Survival from breast cancer is very high in women whose cancer has been diagnosed at an early stage, according to a report by the Canberra-based Australian Institute of Health and Welfare (AIHW) and the NBCC.
A novel A$5 million (US$1=A$1.08) research effort is aiming to identify how existing drugs may combat cancers that have thus far defied the available treatments. Drugs prescribed for conditions such as diabetes and heart disease may hold the key. Associate Professor Christine Clarke at the University of Sydney is leading a national research project to identify nuclear receptors or naturally occurring systems in the body linked to the breast cancers.
Health Minister Tony Abbott has announced an A$23.8 million breast cancer programme, aimed at helping women who have lost a breast to pay for an artificial replacement. If re-elected, the government would fund new and replacement external breast prostheses up to a value of A$400. In the first year, the scheme would help the 50,000 women currently waiting for prostheses. A further 6,000 women would receive help each year over the following three years.
An external breast prosthesis, which is usually made of silicon gel, foam or fiber and needs to be replaced every two to five years, not only helps restore body image after surgery, but also helps in maintaining good posture and balance, particularly for women who had larger breasts.
A mother of two, Judy O'Donovan, 47, likes having the choice of an external prosthesis. Judy had found a lump in her breast while self-examining. A biopsy confirmed her worst fears. "I had to undergo a mastectomy followed by chemotherapy, which was awful. It also fast tracked me into menopause."
A group coordinator and facilitator at the Early Intervention Program in Sydney, Judy has made some lifestyle changes. She has started playing soccer for over- -5-year olds and ensures she has nutritive food and works reasonable hours.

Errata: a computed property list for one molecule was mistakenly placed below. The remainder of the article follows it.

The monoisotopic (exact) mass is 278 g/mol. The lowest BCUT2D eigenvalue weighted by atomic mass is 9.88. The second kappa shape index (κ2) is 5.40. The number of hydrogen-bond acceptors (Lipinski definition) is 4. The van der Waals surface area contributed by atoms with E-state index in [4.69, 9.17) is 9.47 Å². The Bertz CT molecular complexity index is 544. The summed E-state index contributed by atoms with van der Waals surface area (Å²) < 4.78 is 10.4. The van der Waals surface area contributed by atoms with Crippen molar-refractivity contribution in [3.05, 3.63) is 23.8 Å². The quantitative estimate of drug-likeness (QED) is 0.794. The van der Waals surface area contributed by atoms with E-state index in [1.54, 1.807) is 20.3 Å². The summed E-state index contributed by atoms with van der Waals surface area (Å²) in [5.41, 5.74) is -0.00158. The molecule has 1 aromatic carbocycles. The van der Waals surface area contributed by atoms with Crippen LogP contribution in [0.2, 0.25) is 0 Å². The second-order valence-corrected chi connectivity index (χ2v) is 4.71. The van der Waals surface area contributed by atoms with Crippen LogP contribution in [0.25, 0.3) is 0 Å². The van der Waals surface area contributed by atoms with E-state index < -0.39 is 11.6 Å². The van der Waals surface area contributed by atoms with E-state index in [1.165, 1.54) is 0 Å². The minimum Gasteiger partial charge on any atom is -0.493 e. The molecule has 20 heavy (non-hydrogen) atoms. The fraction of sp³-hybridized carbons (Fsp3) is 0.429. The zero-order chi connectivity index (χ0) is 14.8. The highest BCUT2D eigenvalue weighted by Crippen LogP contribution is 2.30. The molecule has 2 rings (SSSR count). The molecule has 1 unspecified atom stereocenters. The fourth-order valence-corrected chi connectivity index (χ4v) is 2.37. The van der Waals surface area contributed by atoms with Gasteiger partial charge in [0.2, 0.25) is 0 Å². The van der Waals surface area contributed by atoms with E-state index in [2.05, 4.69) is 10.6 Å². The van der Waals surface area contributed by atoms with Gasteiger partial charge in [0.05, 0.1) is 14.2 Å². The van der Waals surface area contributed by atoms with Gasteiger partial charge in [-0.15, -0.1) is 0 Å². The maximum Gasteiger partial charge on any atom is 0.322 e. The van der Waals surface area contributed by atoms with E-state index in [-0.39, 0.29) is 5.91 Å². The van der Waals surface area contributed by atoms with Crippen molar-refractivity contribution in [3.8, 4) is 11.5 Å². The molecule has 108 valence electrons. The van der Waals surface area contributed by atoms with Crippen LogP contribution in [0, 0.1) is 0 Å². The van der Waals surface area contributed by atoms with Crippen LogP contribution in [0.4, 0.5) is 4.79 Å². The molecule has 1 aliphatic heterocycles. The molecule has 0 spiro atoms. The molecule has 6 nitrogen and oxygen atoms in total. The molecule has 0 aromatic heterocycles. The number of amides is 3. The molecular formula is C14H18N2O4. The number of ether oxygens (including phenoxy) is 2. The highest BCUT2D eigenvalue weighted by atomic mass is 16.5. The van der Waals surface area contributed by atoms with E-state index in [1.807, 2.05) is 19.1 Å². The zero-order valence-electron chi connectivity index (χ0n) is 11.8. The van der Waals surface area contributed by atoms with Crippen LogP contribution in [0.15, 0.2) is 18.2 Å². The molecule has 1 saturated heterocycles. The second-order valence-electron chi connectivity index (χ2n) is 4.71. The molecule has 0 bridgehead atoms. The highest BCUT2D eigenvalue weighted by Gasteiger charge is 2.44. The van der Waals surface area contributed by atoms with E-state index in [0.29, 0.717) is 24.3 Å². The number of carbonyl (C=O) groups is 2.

Breast cancer survivor Pam Bell says, "Knowledge is power when it comes to breast cancer." The NBCC has recently launched an online tool (www.nbcc.org.au) that will enable women over 20 to calculate their risk of developing breast cancer. The calculator also provides useful information about lifestyle changes women may wish to make to reduce the risk.
When cricketer Glenn McGrath's wife, Jane, was diagnosed with breast cancer in 1997, they co-founded the McGrath Foundation in 2003. Jane had experienced the shortage of breast-care nurses in Australia during her treatment and became determined to help others in her situation.
Breast-care nurses are specially trained registered nurses who act as patient advocates, coordinating care for women with breast cancer, their families and careers. They provide accurate information, support and referral to services. The estimated cost involved in recruiting, training and employing a full-time breast-care nurse is around A$90,000 per year.
Breast cancer in males is rare. The number of new cases in males increased from 43 in 1983 to 84 in 2002. Nineteen per cent of all males diagnosed with breast cancer during this period were diagnosed with at least one other invasive cancer, most commonly prostate cancer, lung cancer and melanoma.